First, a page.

What goes with BBQ Pork?
We had a great time filming and the video turned out wonderful, but I have a lot more info to share on the topic! More than would fit in the video, so here’s a detailed guide on how to eat Korean barbecue in a Korean restaurant:
Sitting down to the table
In serious Korean BBQ places, the grill is actually built into the table. Most Koreans think charcoal BBQ tastes best, and in these restaurants there’s a grill pit in the middle of the table where they can put in a bucket of preheated red-hot coals. But many Korean BBQ places use electric or gas grills, too. They are sometimes built into the table, or are separate units that sit on top of the table.
In Korea many restaurants have traditional Korean tables that are close to the floor, and you sit on a thin cushion on the floor while you eat. Traditional Korean ondol heating comes up from the floor, so Korean tables are low, but a lot of Korean restaurants have tables and chairs, too.
When you sit down to order, the server may bring you a damp, hot (or cold) towel to refresh your hands with, while you look at the menu. You’re going to be eating with your hands for this meal!
Most Korean BBQ restaurants offer both beef and pork on the menu. Some places specialize in one or the other, and you can often tell which by looking at the sign outside. If there’s a picture of a pig on it, they specialize in pork. If there’s a picture of a cow on it, they specialize in beef. Sometimes you’ll see a picture of a duck, too! But usually a pig or cow.
When it comes time to order there’s usually a choice in quality and between marinated and non-marinated cuts. Generally speaking, beef is more expensive than pork, and non-marinated, top quality steak beef is more expensive than marinated beef.
Types of marinated cuts of beef offered can include bulgogi (thinly sliced sirloin or tenderloin in a soy sauce-based marinade), and soe-galbi (marinated beef short ribs). There are 2 types of soe-galbi served in North America: LA galbi, marinated beef short ribs sliced thinly across the bone, and soe-galbi, a more traditional style of marinated beef short ribs. In traditional soe-galbi the meat is filleted out from the bone in a thin strip, marinated, and then rolled back onto the bone. When it comes time to grill it, they roll the meat out on the grill. After it’s been cooked, it’s cut into small bite-sized pieces.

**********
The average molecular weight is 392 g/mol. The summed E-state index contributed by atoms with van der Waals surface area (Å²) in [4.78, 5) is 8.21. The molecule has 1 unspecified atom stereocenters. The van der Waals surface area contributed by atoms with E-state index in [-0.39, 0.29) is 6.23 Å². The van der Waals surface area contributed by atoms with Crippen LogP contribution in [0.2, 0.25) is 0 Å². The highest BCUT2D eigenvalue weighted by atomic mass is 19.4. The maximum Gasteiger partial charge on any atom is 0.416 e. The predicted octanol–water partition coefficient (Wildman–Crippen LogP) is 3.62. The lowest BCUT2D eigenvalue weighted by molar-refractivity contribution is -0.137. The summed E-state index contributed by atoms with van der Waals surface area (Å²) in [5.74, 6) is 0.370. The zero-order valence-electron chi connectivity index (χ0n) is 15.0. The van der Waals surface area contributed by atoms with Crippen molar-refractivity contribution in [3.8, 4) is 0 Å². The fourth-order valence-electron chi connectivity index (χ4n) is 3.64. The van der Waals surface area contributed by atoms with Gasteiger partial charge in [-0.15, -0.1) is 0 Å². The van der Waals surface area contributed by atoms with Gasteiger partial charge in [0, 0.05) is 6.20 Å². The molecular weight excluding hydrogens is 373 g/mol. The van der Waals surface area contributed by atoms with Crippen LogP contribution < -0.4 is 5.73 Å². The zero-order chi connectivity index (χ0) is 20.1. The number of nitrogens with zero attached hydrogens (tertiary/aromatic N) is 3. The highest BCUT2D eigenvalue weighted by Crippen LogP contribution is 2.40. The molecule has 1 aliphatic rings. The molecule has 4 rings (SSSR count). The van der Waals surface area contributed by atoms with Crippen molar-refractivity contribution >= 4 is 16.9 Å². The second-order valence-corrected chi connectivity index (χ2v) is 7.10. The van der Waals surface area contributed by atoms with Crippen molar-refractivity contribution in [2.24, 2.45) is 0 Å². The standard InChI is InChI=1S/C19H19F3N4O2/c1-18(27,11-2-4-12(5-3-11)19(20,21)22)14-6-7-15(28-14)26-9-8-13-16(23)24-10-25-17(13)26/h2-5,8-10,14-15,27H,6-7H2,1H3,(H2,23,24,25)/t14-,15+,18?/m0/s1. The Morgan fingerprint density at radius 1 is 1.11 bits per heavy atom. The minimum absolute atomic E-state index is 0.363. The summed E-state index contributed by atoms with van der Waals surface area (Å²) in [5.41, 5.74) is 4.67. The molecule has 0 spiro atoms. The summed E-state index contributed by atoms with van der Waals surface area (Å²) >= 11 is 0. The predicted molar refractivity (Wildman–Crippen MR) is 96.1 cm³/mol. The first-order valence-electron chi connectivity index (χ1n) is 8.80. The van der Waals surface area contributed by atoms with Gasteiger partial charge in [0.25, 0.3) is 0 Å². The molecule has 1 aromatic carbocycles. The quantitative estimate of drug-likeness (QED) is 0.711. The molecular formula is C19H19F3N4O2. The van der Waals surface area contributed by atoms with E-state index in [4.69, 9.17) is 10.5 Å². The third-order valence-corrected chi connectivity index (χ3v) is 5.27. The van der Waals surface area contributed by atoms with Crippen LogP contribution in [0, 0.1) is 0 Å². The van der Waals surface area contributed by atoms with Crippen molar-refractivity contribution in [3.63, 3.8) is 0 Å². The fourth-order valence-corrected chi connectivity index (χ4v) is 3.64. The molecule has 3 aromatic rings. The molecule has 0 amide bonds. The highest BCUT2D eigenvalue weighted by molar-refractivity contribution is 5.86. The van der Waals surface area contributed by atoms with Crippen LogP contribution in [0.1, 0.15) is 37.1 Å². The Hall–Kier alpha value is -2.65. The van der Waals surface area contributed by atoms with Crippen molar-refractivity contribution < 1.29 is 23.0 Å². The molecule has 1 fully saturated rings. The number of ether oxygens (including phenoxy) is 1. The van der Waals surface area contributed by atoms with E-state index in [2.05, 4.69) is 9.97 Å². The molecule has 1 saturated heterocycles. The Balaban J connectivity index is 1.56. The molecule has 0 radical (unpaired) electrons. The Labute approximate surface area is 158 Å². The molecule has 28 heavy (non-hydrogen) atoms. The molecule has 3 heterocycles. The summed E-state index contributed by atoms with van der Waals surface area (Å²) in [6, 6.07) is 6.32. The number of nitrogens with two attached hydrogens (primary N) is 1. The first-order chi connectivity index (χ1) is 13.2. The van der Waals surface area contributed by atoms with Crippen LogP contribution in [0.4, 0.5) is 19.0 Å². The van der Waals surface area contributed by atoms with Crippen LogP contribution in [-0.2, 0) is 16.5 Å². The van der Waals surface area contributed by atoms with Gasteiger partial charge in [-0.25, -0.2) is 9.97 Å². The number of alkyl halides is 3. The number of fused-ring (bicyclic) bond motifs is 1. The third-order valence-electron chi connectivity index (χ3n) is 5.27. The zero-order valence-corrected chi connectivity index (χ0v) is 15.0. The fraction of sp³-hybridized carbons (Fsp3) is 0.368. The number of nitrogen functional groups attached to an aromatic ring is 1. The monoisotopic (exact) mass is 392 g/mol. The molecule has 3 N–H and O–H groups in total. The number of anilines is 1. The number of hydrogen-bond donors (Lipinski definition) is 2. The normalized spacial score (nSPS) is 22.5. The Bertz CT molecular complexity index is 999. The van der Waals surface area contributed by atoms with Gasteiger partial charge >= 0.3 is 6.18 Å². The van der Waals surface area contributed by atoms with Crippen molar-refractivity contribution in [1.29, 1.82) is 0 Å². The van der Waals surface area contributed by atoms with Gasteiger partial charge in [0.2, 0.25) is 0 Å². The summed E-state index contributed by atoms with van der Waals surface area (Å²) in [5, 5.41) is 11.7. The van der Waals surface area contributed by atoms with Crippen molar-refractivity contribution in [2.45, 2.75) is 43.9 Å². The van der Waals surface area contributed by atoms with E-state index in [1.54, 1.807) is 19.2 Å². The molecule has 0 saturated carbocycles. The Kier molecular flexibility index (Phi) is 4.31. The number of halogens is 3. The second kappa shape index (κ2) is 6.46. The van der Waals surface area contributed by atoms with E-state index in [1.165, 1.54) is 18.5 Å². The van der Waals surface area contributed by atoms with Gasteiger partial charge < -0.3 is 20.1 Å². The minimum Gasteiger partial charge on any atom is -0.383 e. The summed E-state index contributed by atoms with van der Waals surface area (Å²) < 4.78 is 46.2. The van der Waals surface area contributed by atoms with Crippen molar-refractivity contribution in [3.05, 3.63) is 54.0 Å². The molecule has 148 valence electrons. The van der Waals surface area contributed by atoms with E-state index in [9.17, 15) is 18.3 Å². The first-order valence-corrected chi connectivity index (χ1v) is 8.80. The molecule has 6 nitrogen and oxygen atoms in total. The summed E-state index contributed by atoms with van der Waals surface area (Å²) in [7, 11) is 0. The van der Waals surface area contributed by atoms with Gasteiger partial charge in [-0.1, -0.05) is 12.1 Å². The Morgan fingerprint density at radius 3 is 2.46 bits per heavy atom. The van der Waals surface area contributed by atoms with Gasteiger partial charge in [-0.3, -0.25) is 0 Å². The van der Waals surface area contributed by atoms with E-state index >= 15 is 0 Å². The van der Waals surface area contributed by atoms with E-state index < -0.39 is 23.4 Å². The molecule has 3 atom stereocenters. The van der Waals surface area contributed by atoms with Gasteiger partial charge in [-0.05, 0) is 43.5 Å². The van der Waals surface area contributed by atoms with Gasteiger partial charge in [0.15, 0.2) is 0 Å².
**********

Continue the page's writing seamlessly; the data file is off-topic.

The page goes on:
Marinated cuts on the menu will sometimes have “yangnyeom” in the name, which means “seasoned” or marinated.
Non-marinated cuts of beef includes sirloin, tenderloin, rib eye steak or other top quality cuts. Many Koreans love nicely marbled cuts of beef, and these cuts are called kkotdeungsim (꽃등심). These cuts often have “kkot” (꽃) in the name, which means “flower.” It refers to the beautiful way the fat marbles into the meat, like a fully bloomed flower. The most expensive cut of beef is Han-u (한우) which is only available in Korea and even hard to find there. Whenever I visit Korea, I get some Han-u and and have my own BBQ at home. I buy it from a trusted place and make sure it comes with a serial number and bar code that’s traceable back to the farmer that raised the cow.
Non-marinated cuts of pork include samgyeopsal (삼겹살, layered pork belly cut into thin strips) or dwaeji-moksal (pork shoulder). Pork belly strips made up of 3 to 5 layers of alternating meat and fat look gorgeous on a platter and samgyeopsal is one of the most popular cuts to order. If you order dwaeji-moksal, your server will put a few chunks of pork, about 5 inches wide and a half inch thick, on the grill. After they’re cooked, your server will bring some scissors to the table and cut the meat into bite size pieces for you.
Non-marinated cuts on the menu will often have “saeng” (생) in their name, which literally means “raw, ” but in the case of meat it means non-marinated.
Samgyeopsal (layered pork belly)
Beyond a few names like bulgogi and galbi, many restaurants have their own names and descriptions for the different kinds of meats they offer, so it won’t always be the same from restaurant to restaurant. Prices on the menu are per serving, so order one serving per person at the table. Some people like to get some pork and some beef in one meal to get a variety of meat, and if you do that, your server will change the grill between switching the meat. I personally prefer to get one or the other, but it’s up to you.
Besides meat they’ll usually have some small-plate items on the menu, too. You can order some of these if you want, but most Koreans will order meat and & booze up front and then one of those later.
There’s only one drink for me when I have barbecue: soju. It’s a clear, slightly sweet, Korean alcoholic beverage made with potato or tapioca starch, although traditionally it was made with rice. At 20% ABV it’s stronger than beer, but not as strong as other hard liquors. You drink it in a shotglass. You can order beer, makgeolli, or any Korean herbal booze on the menu, too. Another popular booze, called somaek, is like a cocktail mixed with soju and beer. If you are a non-drinker, you can order pop soda or just request a glass of water, that’s fine.
In Korean culture, respecting elders is very important, and there are a few little complicated rules when drinking with people older than you. Their glass must be filled first, and they should never pour it themselves. A younger person should always pour for them, one hand on the bottle, and the other hand supporting the pouring arm or on the bottle as well.